For bandleader Bruno Garcia (who is better known as Sergent Garcia—a nickname taken from Zorro’s clueless foe), music is one of the few mediums that has the power of erasing national borders. Through his career, the French-born guitarist has collaborated with musicians from Cuba, Jamaica and other countries that have influenced his sound.
Garcia’s career got its start quite inconspicuously. Back in 1997, he recorded a song called “Salsamama” by himself—a move that became his debut album “Que Viva El Sargento.” After that, he eventually started a band and has since made numerous albums, which all reflected his willingness to absorb as much from Latin and Caribbean sounds as possible.
Garcia’s sound bears some resemblance to fellow French-born genre bender Manu Chao, who also uses various sonic influences to build his music while using a strong rock base to keep everything together.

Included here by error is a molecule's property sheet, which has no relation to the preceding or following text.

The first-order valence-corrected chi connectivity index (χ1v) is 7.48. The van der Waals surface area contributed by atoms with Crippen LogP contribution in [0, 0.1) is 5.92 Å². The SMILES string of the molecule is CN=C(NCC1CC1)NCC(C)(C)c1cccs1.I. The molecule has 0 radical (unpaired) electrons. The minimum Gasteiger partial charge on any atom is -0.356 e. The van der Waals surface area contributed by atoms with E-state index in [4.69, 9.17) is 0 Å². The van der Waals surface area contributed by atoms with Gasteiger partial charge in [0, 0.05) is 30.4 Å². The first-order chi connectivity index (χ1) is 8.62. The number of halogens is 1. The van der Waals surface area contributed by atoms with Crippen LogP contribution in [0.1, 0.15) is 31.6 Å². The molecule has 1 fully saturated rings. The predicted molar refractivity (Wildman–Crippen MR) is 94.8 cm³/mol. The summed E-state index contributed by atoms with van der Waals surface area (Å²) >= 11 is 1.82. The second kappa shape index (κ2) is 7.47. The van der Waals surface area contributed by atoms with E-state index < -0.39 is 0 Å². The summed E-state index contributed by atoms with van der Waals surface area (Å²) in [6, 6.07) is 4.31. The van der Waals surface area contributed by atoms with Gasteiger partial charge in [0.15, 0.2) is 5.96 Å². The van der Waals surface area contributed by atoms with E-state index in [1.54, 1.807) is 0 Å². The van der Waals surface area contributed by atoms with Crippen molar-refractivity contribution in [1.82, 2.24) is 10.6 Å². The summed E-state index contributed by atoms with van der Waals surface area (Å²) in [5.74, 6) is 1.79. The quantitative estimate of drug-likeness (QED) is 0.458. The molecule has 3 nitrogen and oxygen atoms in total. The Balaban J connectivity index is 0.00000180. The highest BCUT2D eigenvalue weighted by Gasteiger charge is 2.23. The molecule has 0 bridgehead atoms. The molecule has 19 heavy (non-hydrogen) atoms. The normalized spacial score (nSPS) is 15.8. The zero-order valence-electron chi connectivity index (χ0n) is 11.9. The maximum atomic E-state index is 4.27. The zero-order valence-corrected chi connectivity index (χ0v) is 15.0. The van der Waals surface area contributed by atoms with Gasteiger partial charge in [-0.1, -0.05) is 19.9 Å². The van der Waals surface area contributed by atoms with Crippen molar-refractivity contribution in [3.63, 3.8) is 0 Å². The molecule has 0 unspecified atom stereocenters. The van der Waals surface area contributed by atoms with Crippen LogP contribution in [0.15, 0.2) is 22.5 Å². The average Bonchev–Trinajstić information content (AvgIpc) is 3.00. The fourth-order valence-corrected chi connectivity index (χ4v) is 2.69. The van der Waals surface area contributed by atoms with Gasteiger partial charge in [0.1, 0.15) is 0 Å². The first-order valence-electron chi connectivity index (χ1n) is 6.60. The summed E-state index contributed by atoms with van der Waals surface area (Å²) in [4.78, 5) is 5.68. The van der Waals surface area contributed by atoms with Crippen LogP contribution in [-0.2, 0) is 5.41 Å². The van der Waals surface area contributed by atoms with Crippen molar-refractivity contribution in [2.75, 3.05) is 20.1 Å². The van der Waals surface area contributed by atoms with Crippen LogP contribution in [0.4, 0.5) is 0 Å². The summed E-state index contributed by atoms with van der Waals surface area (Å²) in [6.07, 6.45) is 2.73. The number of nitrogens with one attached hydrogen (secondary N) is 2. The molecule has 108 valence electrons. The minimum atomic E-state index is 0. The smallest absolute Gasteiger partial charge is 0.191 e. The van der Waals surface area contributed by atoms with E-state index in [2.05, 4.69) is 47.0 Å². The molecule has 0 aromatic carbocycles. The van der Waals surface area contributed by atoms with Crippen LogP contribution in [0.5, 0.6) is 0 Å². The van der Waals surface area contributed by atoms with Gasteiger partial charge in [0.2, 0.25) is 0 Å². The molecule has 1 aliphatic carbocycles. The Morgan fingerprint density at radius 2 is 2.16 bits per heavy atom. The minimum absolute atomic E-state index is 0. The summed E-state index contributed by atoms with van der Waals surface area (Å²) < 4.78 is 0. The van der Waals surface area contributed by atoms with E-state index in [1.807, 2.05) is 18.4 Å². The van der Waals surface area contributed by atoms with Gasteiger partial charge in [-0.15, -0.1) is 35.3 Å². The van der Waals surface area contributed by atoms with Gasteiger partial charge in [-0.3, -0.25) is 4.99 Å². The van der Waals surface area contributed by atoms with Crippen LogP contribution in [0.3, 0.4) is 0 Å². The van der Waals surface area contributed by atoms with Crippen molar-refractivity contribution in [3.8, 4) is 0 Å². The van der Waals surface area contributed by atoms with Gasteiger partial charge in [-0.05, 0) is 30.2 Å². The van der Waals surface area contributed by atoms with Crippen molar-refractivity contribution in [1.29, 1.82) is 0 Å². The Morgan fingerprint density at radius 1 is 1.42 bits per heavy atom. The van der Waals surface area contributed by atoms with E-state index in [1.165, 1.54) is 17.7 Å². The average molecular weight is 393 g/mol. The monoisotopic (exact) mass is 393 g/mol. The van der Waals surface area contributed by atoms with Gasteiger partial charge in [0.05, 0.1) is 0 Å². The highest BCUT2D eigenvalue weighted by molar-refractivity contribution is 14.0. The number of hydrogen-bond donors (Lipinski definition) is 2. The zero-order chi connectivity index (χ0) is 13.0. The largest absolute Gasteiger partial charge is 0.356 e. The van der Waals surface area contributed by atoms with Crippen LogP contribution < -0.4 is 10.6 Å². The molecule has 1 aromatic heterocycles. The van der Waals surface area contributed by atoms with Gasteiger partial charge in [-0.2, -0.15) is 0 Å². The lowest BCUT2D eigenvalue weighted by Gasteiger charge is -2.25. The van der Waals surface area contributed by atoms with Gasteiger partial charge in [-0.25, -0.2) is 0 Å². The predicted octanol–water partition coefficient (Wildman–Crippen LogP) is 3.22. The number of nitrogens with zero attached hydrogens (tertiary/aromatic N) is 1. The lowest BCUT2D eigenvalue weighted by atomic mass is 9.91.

An example of this is his cover of Mana’s “Los Desaparecidos,” a tune with lyrics that talk about the scores of people who vanished while fighting the many South American dictatorships that ruled the area until the late eighties. While the original is more of a poignant ballad, Garcia’s take is more reggae-inflected with a touch of Afro-Cuban percussion and New Orleans brass. (Ernest Barteldes)
September 18 at the Chicago World Music Festival, Grant Park, Spirit of Music Garden, 601 South Michigan, 5pm. Free.